Obama selects DOI inspector general to chair Recovery Act board

US President Barack H. Obama selected Earl E. Devaney, who has been the US Department of the Interior's inspector general for nearly 10 years, to chair the recently enacted Recovery Act's transparency and accountability board.

Feb 27th, 2009

US President Barack H. Obama selected Earl E. Devaney, who has been the US Department of the Interior's inspector general for nearly 10 years, to chair the recently enacted Recovery Act's transparency and accountability board.

Obama announced Devaney's appointment during a Feb. 23 meeting with US governors in which he announced that Vice President Joseph R. Biden Jr. will oversee implementation of the economic stimulus legislation's provisions.

Devaney has led several important investigations at DOI since coming to the department in August 1999. One of his most recent inquiries documented outrageous behavior ranging from blatant conflicts of interest with regulated companies to drug abuse and sexual misconduct within the US Minerals Management Service's royalties management program.

"Joe and I can't think of a more tenacious and efficient guardian of the hard-earned tax dollars the American people have entrusted us to wisely invest," Obama said.

Devaney said in a statement posted at the DOI office of inspector general's website that his goals for the Recovery Act's transparency and accountability board are simple: "First, I hope to provide the American people with the historic level of accountability and transparency envisioned in the Recovery Act. Second, I intend to develop a board which will work tirelessly to prevent fraud, waste and abuse in a collaborative manner with all levels of federal, state and local governments.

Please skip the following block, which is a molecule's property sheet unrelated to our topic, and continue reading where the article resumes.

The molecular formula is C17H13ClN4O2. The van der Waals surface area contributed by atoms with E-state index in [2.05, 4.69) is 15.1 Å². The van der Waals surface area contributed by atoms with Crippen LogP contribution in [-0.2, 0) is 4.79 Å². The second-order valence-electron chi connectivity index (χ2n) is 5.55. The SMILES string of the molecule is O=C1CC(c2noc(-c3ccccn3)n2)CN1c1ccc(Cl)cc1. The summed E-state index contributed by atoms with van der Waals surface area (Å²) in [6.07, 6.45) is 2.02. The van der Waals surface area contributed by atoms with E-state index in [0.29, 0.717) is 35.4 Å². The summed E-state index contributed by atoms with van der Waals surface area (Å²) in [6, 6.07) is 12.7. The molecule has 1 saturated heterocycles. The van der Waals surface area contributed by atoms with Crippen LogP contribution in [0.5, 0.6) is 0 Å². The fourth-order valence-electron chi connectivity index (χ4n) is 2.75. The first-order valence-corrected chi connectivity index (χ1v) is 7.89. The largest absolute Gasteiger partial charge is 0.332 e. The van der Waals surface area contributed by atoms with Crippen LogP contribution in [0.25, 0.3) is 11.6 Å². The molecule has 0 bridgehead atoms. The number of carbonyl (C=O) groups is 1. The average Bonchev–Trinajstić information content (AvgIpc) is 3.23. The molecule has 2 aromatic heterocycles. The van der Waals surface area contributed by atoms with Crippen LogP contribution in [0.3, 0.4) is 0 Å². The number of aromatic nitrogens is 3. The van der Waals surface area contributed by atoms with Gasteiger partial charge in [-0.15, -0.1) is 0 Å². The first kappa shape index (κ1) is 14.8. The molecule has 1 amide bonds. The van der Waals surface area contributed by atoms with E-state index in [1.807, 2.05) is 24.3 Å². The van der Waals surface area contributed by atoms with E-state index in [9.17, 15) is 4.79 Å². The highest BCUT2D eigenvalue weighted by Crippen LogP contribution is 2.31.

"Telling stakeholders what they need to know, not necessarily what they want to know, has been a hallmark of my federal government career, a practice I will continue s chairman of the Recovery Accountability and Transparency Board," he continued.

Devaney began his federal employment in 1970 when he joined the US Secret Service as a special agent following his graduation from Franklin and Marshall College in Pennsylvania. He received five US Department of the Treasury special achievement citations and numerous honors and awards from professional organizations before he retired from the Secret Service in 1991.

He then joined the US Environmental Protection Agency as its criminal enforcement, forensics and training office director where he oversaw all of EPA's criminal investigators, its forensics service center and the National Enforcement Training Institute before President Bill Clinton nominated him as DOI inspector general in 1999.

Contact Nick Snow at nicks@pennwell.com

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